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Susanah Shaw Romney, “Unfree Intimacies: Gender and the Taking of Terraqueous Space at Batavia in the Seventeenth Century”
April 25, 2019 @ 4:00 pm | Humanities 1, Room 210
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Colonization is not a one-time land grab, but rather an ongoing process of claiming space. Batavia, as the Dutch urban port city on Java in the seventeenth century was known, provides an opportunity to explore the role of gender in this unfolding process. There, the appropriation of local and regional terraqueous space relied on a simultaneous colonization of intimate space. Women of Batavia, as wives, concubines, and slaves, played an often unwilling role in the construction of empire at the intimate, local, and transoceanic scales.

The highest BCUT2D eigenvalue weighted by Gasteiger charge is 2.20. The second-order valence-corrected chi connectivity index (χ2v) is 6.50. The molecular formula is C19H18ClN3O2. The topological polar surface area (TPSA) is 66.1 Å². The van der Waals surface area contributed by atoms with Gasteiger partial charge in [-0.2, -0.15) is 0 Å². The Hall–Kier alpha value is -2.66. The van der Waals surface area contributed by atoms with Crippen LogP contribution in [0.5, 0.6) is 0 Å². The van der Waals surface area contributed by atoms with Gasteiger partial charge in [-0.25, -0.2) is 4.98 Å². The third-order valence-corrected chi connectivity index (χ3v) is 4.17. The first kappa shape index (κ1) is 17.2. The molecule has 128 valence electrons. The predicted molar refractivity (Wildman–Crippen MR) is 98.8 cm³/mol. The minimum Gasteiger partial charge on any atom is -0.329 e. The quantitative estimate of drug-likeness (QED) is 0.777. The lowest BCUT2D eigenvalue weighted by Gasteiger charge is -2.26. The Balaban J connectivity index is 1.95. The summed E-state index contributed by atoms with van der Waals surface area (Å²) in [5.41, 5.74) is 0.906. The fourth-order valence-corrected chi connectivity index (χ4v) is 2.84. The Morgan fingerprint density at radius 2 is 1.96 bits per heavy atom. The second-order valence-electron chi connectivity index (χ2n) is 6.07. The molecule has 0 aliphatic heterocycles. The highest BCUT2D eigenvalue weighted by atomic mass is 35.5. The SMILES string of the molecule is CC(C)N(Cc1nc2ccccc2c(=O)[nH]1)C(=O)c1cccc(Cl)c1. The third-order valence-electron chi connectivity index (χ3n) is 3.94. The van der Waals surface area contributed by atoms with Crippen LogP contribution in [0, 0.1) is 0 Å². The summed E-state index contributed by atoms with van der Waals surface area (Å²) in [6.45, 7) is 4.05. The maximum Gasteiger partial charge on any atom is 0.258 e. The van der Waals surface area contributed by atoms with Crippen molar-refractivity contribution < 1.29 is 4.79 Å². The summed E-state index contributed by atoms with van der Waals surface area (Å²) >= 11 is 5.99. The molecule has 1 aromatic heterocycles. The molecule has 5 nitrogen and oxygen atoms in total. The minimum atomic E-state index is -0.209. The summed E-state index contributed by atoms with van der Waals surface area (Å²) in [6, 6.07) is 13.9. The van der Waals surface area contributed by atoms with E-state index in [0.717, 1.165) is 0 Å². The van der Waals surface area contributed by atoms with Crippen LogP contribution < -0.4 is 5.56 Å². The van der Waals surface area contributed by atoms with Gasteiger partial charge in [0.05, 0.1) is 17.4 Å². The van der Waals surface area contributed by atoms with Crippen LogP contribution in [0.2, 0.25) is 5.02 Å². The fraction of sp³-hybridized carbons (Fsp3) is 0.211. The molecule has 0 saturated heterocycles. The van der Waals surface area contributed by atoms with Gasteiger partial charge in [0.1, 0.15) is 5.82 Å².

Susanah Shaw Romney, Assistant Professor, earned her Ph.D. from Cornell University, where she worked with Prof. Mary Beth Norton. Her book, New Netherland Connections, is the winner of the 2014 Book Prize from the Berkshire Conference of Women Historians, given annually to a first book published by a woman pertaining substantially to the subject of women and gender; the 2013 Jamestown Prize, given every two years by the Omohundro Institute of Early American History and Culture; and the 2013 Hendricks Prize, given annually by the New Netherland Institute. She is now at work on a new project looking at gender, settlement, and land claims in the seventeenth-century Dutch empire in North America, Guyana, South Africa, and Java.